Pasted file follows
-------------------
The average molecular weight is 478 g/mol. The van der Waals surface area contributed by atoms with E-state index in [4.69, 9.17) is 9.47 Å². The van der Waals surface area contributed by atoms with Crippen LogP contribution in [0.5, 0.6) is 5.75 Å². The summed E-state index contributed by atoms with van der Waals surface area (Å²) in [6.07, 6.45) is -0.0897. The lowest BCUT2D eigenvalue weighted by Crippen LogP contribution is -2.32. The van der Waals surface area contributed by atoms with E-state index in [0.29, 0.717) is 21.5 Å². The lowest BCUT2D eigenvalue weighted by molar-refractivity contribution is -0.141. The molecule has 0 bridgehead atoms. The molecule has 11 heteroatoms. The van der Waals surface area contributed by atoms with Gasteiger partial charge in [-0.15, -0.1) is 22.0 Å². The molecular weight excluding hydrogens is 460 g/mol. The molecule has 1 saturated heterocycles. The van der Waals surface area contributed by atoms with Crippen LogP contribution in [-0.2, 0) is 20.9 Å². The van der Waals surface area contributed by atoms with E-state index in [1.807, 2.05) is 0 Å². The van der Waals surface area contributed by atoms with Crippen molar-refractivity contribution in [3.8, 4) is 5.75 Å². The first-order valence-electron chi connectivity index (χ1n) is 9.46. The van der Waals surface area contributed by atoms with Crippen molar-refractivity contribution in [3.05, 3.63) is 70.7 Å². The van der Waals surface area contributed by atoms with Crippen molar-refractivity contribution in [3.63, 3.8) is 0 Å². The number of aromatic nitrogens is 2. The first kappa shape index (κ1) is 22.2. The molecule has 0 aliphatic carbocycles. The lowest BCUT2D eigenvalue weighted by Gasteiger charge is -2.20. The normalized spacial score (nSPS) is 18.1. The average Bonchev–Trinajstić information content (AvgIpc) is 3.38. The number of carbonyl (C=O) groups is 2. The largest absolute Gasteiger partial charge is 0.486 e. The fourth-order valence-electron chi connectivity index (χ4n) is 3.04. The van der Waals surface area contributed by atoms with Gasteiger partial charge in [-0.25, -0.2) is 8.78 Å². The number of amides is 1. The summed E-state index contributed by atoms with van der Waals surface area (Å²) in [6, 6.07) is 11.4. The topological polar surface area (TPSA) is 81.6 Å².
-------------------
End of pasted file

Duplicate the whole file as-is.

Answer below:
The average molecular weight is 478 g/mol. The van der Waals surface area contributed by atoms with E-state index in [4.69, 9.17) is 9.47 Å². The van der Waals surface area contributed by atoms with Crippen LogP contribution in [0.5, 0.6) is 5.75 Å². The summed E-state index contributed by atoms with van der Waals surface area (Å²) in [6.07, 6.45) is -0.0897. The lowest BCUT2D eigenvalue weighted by Crippen LogP contribution is -2.32. The van der Waals surface area contributed by atoms with E-state index in [0.29, 0.717) is 21.5 Å². The lowest BCUT2D eigenvalue weighted by molar-refractivity contribution is -0.141. The molecule has 0 bridgehead atoms. The molecule has 11 heteroatoms. The van der Waals surface area contributed by atoms with Gasteiger partial charge in [-0.15, -0.1) is 22.0 Å². The molecular weight excluding hydrogens is 460 g/mol. The molecule has 1 saturated heterocycles. The van der Waals surface area contributed by atoms with Crippen LogP contribution in [-0.2, 0) is 20.9 Å². The van der Waals surface area contributed by atoms with E-state index in [1.807, 2.05) is 0 Å². The van der Waals surface area contributed by atoms with Crippen molar-refractivity contribution in [3.8, 4) is 5.75 Å². The first-order valence-electron chi connectivity index (χ1n) is 9.46. The van der Waals surface area contributed by atoms with Crippen molar-refractivity contribution in [3.05, 3.63) is 70.7 Å². The van der Waals surface area contributed by atoms with Crippen molar-refractivity contribution in [3.63, 3.8) is 0 Å². The number of aromatic nitrogens is 2. The first kappa shape index (κ1) is 22.2. The molecule has 0 aliphatic carbocycles. The lowest BCUT2D eigenvalue weighted by Gasteiger charge is -2.20. The normalized spacial score (nSPS) is 18.1. The average Bonchev–Trinajstić information content (AvgIpc) is 3.38. The number of carbonyl (C=O) groups is 2. The largest absolute Gasteiger partial charge is 0.486 e. The fourth-order valence-electron chi connectivity index (χ4n) is 3.04. The van der Waals surface area contributed by atoms with Gasteiger partial charge in [-0.25, -0.2) is 8.78 Å². The number of amides is 1. The summed E-state index contributed by atoms with van der Waals surface area (Å²) in [6, 6.07) is 11.4. The topological polar surface area (TPSA) is 81.6 Å².